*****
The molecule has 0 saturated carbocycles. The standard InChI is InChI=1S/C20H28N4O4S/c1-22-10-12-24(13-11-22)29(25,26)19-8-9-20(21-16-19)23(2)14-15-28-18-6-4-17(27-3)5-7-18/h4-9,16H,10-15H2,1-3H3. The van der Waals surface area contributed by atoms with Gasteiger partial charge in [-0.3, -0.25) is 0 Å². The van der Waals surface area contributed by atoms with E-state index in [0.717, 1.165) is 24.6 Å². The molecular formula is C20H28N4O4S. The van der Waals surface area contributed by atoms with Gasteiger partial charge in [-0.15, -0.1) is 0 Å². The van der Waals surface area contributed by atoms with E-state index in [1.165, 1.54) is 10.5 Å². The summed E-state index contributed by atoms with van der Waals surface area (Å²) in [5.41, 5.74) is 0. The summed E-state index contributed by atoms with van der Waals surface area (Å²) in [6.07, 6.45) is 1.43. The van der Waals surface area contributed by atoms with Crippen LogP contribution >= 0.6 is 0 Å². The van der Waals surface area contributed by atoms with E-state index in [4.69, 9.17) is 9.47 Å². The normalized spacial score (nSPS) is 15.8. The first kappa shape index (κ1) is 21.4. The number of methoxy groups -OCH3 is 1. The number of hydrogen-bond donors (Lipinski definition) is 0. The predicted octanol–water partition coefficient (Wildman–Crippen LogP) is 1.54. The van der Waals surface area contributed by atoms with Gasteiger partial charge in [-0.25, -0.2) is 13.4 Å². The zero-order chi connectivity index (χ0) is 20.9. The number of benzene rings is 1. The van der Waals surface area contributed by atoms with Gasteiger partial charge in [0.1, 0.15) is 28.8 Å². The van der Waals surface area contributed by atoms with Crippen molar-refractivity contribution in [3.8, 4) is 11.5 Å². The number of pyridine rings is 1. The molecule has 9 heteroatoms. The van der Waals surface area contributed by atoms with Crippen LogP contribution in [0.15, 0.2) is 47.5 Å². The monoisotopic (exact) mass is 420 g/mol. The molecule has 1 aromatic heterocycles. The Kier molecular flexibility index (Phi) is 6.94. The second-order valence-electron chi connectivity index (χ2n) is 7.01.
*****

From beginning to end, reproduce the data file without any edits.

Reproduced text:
The molecule has 0 saturated carbocycles. The standard InChI is InChI=1S/C20H28N4O4S/c1-22-10-12-24(13-11-22)29(25,26)19-8-9-20(21-16-19)23(2)14-15-28-18-6-4-17(27-3)5-7-18/h4-9,16H,10-15H2,1-3H3. The van der Waals surface area contributed by atoms with Gasteiger partial charge in [-0.3, -0.25) is 0 Å². The van der Waals surface area contributed by atoms with E-state index in [0.717, 1.165) is 24.6 Å². The molecular formula is C20H28N4O4S. The van der Waals surface area contributed by atoms with Gasteiger partial charge in [-0.15, -0.1) is 0 Å². The van der Waals surface area contributed by atoms with E-state index in [1.165, 1.54) is 10.5 Å². The summed E-state index contributed by atoms with van der Waals surface area (Å²) in [5.41, 5.74) is 0. The summed E-state index contributed by atoms with van der Waals surface area (Å²) in [6.07, 6.45) is 1.43. The van der Waals surface area contributed by atoms with Crippen LogP contribution >= 0.6 is 0 Å². The van der Waals surface area contributed by atoms with E-state index in [4.69, 9.17) is 9.47 Å². The normalized spacial score (nSPS) is 15.8. The first kappa shape index (κ1) is 21.4. The number of methoxy groups -OCH3 is 1. The number of hydrogen-bond donors (Lipinski definition) is 0. The predicted octanol–water partition coefficient (Wildman–Crippen LogP) is 1.54. The van der Waals surface area contributed by atoms with Gasteiger partial charge in [-0.25, -0.2) is 13.4 Å². The zero-order chi connectivity index (χ0) is 20.9. The number of benzene rings is 1. The van der Waals surface area contributed by atoms with Gasteiger partial charge in [0.1, 0.15) is 28.8 Å². The van der Waals surface area contributed by atoms with Crippen molar-refractivity contribution in [3.8, 4) is 11.5 Å². The number of pyridine rings is 1. The molecule has 9 heteroatoms. The van der Waals surface area contributed by atoms with Crippen LogP contribution in [0.15, 0.2) is 47.5 Å². The monoisotopic (exact) mass is 420 g/mol. The molecule has 1 aromatic heterocycles. The Kier molecular flexibility index (Phi) is 6.94. The second-order valence-electron chi connectivity index (χ2n) is 7.01.